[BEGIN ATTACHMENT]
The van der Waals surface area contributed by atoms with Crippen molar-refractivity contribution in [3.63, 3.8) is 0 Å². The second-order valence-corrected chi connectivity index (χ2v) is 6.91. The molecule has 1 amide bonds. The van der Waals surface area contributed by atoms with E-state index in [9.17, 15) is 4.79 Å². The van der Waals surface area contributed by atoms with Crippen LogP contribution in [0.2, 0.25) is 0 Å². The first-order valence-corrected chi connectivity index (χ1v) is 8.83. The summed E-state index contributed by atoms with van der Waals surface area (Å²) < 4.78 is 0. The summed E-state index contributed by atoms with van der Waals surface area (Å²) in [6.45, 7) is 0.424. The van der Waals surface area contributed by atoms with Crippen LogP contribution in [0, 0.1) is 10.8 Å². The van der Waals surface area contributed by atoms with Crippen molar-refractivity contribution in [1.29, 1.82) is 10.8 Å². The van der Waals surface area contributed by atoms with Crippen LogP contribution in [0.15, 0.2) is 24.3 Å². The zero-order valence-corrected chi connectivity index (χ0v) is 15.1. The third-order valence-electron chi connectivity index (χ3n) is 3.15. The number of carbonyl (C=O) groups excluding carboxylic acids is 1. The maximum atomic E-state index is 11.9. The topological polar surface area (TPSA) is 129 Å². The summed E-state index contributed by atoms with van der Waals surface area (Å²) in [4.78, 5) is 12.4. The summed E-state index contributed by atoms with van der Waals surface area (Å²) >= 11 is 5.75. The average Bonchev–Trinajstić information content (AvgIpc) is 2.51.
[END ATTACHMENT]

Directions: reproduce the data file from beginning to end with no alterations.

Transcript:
The van der Waals surface area contributed by atoms with Crippen molar-refractivity contribution in [3.63, 3.8) is 0 Å². The second-order valence-corrected chi connectivity index (χ2v) is 6.91. The molecule has 1 amide bonds. The van der Waals surface area contributed by atoms with E-state index in [9.17, 15) is 4.79 Å². The van der Waals surface area contributed by atoms with Crippen LogP contribution in [0.2, 0.25) is 0 Å². The first-order valence-corrected chi connectivity index (χ1v) is 8.83. The summed E-state index contributed by atoms with van der Waals surface area (Å²) < 4.78 is 0. The summed E-state index contributed by atoms with van der Waals surface area (Å²) in [6.45, 7) is 0.424. The van der Waals surface area contributed by atoms with Crippen LogP contribution in [0, 0.1) is 10.8 Å². The van der Waals surface area contributed by atoms with Crippen molar-refractivity contribution in [1.29, 1.82) is 10.8 Å². The van der Waals surface area contributed by atoms with Crippen LogP contribution in [0.15, 0.2) is 24.3 Å². The zero-order valence-corrected chi connectivity index (χ0v) is 15.1. The third-order valence-electron chi connectivity index (χ3n) is 3.15. The number of carbonyl (C=O) groups excluding carboxylic acids is 1. The maximum atomic E-state index is 11.9. The topological polar surface area (TPSA) is 129 Å². The summed E-state index contributed by atoms with van der Waals surface area (Å²) in [4.78, 5) is 12.4. The summed E-state index contributed by atoms with van der Waals surface area (Å²) >= 11 is 5.75. The average Bonchev–Trinajstić information content (AvgIpc) is 2.51.